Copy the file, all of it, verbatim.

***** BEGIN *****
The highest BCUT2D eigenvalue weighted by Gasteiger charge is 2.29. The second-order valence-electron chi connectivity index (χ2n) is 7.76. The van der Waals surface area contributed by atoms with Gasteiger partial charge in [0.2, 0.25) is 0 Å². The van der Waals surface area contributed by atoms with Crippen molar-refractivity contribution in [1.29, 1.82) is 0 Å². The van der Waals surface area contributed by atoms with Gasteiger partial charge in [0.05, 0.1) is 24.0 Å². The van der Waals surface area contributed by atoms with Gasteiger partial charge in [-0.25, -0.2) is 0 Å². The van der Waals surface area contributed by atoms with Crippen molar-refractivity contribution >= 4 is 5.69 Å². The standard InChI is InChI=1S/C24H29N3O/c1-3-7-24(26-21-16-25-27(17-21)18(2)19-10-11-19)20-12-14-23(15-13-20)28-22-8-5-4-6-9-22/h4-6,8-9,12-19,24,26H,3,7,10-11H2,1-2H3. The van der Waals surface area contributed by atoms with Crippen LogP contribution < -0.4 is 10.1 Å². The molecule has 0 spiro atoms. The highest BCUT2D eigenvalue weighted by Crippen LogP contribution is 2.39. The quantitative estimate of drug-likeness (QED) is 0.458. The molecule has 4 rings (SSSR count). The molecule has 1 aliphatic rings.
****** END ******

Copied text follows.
The highest BCUT2D eigenvalue weighted by Gasteiger charge is 2.29. The second-order valence-electron chi connectivity index (χ2n) is 7.76. The van der Waals surface area contributed by atoms with Gasteiger partial charge in [0.2, 0.25) is 0 Å². The van der Waals surface area contributed by atoms with Crippen molar-refractivity contribution in [1.29, 1.82) is 0 Å². The van der Waals surface area contributed by atoms with Gasteiger partial charge in [0.05, 0.1) is 24.0 Å². The van der Waals surface area contributed by atoms with Gasteiger partial charge in [-0.25, -0.2) is 0 Å². The van der Waals surface area contributed by atoms with Crippen molar-refractivity contribution >= 4 is 5.69 Å². The standard InChI is InChI=1S/C24H29N3O/c1-3-7-24(26-21-16-25-27(17-21)18(2)19-10-11-19)20-12-14-23(15-13-20)28-22-8-5-4-6-9-22/h4-6,8-9,12-19,24,26H,3,7,10-11H2,1-2H3. The van der Waals surface area contributed by atoms with Crippen LogP contribution < -0.4 is 10.1 Å². The molecule has 0 spiro atoms. The highest BCUT2D eigenvalue weighted by Crippen LogP contribution is 2.39. The quantitative estimate of drug-likeness (QED) is 0.458. The molecule has 4 rings (SSSR count). The molecule has 1 aliphatic rings.